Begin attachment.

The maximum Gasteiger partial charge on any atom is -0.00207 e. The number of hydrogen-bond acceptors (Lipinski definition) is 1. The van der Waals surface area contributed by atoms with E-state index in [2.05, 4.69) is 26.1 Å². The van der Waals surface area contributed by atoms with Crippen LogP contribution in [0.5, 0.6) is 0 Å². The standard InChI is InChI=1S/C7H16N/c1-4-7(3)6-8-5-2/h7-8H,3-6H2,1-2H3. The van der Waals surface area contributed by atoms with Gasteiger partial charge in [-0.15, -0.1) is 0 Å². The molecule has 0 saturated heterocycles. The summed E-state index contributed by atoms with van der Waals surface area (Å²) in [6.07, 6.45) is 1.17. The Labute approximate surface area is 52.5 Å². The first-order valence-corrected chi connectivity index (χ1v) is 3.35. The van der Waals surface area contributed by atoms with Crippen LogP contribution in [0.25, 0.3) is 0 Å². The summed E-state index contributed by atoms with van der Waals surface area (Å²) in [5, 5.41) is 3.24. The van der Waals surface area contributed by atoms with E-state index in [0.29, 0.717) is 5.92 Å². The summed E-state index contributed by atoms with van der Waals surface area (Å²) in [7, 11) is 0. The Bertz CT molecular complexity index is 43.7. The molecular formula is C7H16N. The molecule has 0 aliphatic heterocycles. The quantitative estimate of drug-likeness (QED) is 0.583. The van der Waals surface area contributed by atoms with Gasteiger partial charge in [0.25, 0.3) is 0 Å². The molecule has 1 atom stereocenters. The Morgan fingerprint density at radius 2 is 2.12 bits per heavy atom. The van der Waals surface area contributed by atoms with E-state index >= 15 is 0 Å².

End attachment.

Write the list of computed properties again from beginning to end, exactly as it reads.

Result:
The maximum Gasteiger partial charge on any atom is -0.00207 e. The number of hydrogen-bond acceptors (Lipinski definition) is 1. The van der Waals surface area contributed by atoms with E-state index in [2.05, 4.69) is 26.1 Å². The van der Waals surface area contributed by atoms with Crippen LogP contribution in [0.5, 0.6) is 0 Å². The standard InChI is InChI=1S/C7H16N/c1-4-7(3)6-8-5-2/h7-8H,3-6H2,1-2H3. The van der Waals surface area contributed by atoms with Gasteiger partial charge in [-0.15, -0.1) is 0 Å². The molecule has 0 saturated heterocycles. The summed E-state index contributed by atoms with van der Waals surface area (Å²) in [6.07, 6.45) is 1.17. The Labute approximate surface area is 52.5 Å². The first-order valence-corrected chi connectivity index (χ1v) is 3.35. The van der Waals surface area contributed by atoms with Crippen LogP contribution in [0.25, 0.3) is 0 Å². The summed E-state index contributed by atoms with van der Waals surface area (Å²) in [5, 5.41) is 3.24. The van der Waals surface area contributed by atoms with E-state index in [0.29, 0.717) is 5.92 Å². The summed E-state index contributed by atoms with van der Waals surface area (Å²) in [7, 11) is 0. The Bertz CT molecular complexity index is 43.7. The molecular formula is C7H16N. The molecule has 0 aliphatic heterocycles. The quantitative estimate of drug-likeness (QED) is 0.583. The van der Waals surface area contributed by atoms with Gasteiger partial charge in [0.25, 0.3) is 0 Å². The molecule has 1 atom stereocenters. The Morgan fingerprint density at radius 2 is 2.12 bits per heavy atom. The van der Waals surface area contributed by atoms with E-state index >= 15 is 0 Å².